Currently my neck is in a lot of pain and it gets very swollen every day especially after I eat. I really don't know what to do because the doctors I am with now think I am deluded and are trying to blame all of my symptoms on my mood. I know my body and I know something isn't right.

If anyone can help me or even just to talk about this I would really love that.

I have included a picture of my

TSH results over the past year.

7 Replies

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  • Welcome to the forum, Rachel715.

    Unfortunately there is much medical ignorance about euthyroid Hashimoto's and many doctors wrongly believe it doesn't impact patients unless they are hypothyroid. My otherwise excellent GP and thyroid surgeon advised me that my symptoms were non-thyroidal because I was euthyroid. I'm convinced they were wrong because symptoms improved almost immediately after I had a thyroidectomy.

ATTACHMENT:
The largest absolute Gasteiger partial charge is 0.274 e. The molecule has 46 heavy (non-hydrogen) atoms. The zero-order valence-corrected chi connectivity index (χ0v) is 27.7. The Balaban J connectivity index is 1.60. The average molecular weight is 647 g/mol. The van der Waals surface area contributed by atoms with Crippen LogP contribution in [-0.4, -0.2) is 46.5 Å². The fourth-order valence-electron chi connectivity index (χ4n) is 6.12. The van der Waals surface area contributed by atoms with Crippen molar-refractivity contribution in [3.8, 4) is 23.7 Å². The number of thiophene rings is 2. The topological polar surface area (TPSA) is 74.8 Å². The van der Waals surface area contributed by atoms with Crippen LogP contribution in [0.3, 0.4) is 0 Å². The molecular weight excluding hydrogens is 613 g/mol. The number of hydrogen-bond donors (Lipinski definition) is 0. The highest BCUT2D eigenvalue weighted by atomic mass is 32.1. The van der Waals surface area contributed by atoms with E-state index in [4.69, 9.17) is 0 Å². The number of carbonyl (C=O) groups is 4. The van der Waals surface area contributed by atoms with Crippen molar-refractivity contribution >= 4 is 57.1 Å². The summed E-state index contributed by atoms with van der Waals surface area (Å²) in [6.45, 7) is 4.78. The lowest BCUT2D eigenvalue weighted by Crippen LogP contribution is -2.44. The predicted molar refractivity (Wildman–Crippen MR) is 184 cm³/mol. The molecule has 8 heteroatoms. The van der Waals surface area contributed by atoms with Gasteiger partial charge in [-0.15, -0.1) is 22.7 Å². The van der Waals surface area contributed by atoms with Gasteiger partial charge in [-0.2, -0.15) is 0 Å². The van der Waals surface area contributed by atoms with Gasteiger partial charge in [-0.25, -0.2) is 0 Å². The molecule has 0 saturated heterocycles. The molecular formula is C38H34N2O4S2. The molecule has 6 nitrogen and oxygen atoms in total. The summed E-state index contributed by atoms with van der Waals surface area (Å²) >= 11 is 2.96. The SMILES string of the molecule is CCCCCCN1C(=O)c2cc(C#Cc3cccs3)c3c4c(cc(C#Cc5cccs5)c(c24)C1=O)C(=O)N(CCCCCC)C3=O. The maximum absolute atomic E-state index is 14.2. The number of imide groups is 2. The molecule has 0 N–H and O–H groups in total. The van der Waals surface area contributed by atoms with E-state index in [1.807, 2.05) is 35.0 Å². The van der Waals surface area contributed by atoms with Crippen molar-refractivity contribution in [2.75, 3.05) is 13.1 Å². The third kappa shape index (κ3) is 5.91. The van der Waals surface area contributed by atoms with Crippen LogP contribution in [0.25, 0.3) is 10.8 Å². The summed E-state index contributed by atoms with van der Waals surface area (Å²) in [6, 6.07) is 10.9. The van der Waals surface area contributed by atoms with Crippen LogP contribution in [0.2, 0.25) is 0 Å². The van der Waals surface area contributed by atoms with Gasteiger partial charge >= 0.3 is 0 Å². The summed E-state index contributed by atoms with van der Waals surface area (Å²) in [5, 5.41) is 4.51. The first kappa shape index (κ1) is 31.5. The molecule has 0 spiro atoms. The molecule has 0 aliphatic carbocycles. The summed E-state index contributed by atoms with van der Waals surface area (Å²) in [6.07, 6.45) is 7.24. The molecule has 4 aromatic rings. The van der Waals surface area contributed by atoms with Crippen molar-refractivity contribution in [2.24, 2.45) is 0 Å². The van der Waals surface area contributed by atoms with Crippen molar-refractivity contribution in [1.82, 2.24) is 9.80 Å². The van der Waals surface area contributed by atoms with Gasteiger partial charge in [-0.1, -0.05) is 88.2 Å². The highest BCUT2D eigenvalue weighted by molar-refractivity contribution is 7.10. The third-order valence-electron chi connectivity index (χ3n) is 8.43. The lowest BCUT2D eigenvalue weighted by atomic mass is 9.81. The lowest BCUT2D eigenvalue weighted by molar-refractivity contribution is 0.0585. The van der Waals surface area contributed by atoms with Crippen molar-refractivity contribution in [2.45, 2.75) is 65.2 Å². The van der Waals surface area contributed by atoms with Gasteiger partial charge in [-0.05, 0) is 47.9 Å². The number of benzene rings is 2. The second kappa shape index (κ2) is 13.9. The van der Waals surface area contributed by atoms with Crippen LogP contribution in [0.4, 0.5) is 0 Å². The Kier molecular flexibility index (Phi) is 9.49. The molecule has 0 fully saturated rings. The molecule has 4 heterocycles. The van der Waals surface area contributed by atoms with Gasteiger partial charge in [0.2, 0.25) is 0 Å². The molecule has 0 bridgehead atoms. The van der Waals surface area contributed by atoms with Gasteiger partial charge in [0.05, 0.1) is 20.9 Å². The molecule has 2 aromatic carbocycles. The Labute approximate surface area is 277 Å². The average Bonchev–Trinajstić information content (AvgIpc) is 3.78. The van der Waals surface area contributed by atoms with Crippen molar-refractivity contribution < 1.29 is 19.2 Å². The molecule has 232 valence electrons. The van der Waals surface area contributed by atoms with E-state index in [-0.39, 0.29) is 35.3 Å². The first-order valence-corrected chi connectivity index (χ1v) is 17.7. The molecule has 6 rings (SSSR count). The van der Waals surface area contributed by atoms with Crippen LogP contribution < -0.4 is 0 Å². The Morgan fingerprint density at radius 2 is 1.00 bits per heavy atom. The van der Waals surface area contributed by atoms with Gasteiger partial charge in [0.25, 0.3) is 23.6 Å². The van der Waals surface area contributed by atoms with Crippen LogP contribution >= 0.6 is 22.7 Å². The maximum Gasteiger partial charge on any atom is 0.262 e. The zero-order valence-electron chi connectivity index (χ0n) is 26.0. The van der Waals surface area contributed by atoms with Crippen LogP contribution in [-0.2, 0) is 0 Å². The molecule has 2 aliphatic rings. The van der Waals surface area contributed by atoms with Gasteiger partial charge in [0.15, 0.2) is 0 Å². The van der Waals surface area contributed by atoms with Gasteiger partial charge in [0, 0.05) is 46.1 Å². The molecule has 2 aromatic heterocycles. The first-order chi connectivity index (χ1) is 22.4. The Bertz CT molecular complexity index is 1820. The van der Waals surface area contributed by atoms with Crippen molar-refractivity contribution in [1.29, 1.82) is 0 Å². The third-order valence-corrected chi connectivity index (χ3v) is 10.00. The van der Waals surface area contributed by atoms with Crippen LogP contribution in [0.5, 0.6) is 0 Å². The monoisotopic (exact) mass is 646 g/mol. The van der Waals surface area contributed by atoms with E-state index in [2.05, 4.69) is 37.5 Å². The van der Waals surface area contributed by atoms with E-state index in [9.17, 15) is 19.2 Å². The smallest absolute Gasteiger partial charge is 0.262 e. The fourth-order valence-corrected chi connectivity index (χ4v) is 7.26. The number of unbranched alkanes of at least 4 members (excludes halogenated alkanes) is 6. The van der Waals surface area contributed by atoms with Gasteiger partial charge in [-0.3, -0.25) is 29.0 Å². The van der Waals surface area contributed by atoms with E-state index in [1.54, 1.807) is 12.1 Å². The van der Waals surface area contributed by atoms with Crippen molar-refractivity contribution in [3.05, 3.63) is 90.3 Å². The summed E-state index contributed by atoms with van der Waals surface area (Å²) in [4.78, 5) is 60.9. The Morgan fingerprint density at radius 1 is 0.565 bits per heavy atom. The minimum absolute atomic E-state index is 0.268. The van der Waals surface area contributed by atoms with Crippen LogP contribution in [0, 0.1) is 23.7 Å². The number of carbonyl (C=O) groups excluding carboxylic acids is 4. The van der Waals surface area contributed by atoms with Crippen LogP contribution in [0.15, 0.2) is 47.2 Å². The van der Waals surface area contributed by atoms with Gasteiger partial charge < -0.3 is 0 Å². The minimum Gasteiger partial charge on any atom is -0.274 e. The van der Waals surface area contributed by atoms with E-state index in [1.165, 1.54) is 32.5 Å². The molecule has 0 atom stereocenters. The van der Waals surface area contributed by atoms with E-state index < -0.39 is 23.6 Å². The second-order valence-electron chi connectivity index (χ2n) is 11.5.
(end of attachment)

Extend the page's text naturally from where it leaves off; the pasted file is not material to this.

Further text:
medscape.com/viewarticle/76...

    You may improve symptoms and antibodies and slow progression to hypothyroidism by adopting 100% gluten-free diet.

    chriskresser.com/the-gluten...

    thyroiduk.org.uk/tuk/about_...

    thyroiduk.org.uk/tuk/about_...

  • Hi Clutter! Thank you so much for your response. I have done a lot of research into the thyroid and I have contemplated having a gluten free diet but I want to know what is wrong with my body before changing how I live! It just sucks at the minute

  • Rachel715,

    Your body is is attacking its own thyroid. Autoimmune disease is thought to start in the gut and gluten may be the villain which is why gluten-free diet may be helpful.